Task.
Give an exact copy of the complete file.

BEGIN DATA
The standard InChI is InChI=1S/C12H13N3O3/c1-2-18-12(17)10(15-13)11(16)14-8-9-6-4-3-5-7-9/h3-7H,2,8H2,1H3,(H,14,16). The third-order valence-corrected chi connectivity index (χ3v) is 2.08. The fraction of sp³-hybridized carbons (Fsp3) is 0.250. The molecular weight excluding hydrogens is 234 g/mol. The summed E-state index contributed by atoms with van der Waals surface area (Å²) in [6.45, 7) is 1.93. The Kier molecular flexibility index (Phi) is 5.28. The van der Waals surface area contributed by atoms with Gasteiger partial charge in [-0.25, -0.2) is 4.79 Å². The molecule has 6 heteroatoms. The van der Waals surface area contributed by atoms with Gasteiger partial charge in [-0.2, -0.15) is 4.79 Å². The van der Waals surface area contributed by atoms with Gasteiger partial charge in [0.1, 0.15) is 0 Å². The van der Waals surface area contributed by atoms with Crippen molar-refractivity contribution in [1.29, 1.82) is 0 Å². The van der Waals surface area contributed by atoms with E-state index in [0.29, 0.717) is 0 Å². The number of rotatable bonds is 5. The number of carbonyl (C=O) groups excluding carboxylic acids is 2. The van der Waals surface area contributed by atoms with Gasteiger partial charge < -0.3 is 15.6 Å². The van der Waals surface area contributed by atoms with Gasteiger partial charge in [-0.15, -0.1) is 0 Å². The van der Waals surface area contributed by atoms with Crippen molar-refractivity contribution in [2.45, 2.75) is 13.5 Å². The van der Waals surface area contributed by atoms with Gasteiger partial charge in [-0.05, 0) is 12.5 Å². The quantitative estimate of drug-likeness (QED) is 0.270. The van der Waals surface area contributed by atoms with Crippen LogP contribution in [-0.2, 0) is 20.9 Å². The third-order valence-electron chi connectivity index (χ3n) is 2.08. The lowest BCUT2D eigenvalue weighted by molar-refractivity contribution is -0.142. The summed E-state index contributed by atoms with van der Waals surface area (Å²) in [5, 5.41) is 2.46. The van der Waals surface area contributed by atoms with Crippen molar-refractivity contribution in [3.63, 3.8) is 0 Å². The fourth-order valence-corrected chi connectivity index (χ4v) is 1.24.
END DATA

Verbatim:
The standard InChI is InChI=1S/C12H13N3O3/c1-2-18-12(17)10(15-13)11(16)14-8-9-6-4-3-5-7-9/h3-7H,2,8H2,1H3,(H,14,16). The third-order valence-corrected chi connectivity index (χ3v) is 2.08. The fraction of sp³-hybridized carbons (Fsp3) is 0.250. The molecular weight excluding hydrogens is 234 g/mol. The summed E-state index contributed by atoms with van der Waals surface area (Å²) in [6.45, 7) is 1.93. The Kier molecular flexibility index (Phi) is 5.28. The van der Waals surface area contributed by atoms with Gasteiger partial charge in [-0.25, -0.2) is 4.79 Å². The molecule has 6 heteroatoms. The van der Waals surface area contributed by atoms with Gasteiger partial charge in [-0.2, -0.15) is 4.79 Å². The van der Waals surface area contributed by atoms with Gasteiger partial charge in [0.1, 0.15) is 0 Å². The van der Waals surface area contributed by atoms with Crippen molar-refractivity contribution in [1.29, 1.82) is 0 Å². The van der Waals surface area contributed by atoms with E-state index in [0.29, 0.717) is 0 Å². The number of rotatable bonds is 5. The number of carbonyl (C=O) groups excluding carboxylic acids is 2. The van der Waals surface area contributed by atoms with Gasteiger partial charge < -0.3 is 15.6 Å². The van der Waals surface area contributed by atoms with Gasteiger partial charge in [-0.15, -0.1) is 0 Å². The van der Waals surface area contributed by atoms with Crippen molar-refractivity contribution in [2.45, 2.75) is 13.5 Å². The van der Waals surface area contributed by atoms with Gasteiger partial charge in [-0.05, 0) is 12.5 Å². The quantitative estimate of drug-likeness (QED) is 0.270. The van der Waals surface area contributed by atoms with Crippen LogP contribution in [-0.2, 0) is 20.9 Å². The third-order valence-electron chi connectivity index (χ3n) is 2.08. The lowest BCUT2D eigenvalue weighted by molar-refractivity contribution is -0.142. The summed E-state index contributed by atoms with van der Waals surface area (Å²) in [5, 5.41) is 2.46. The van der Waals surface area contributed by atoms with Crippen molar-refractivity contribution in [3.63, 3.8) is 0 Å². The fourth-order valence-corrected chi connectivity index (χ4v) is 1.24.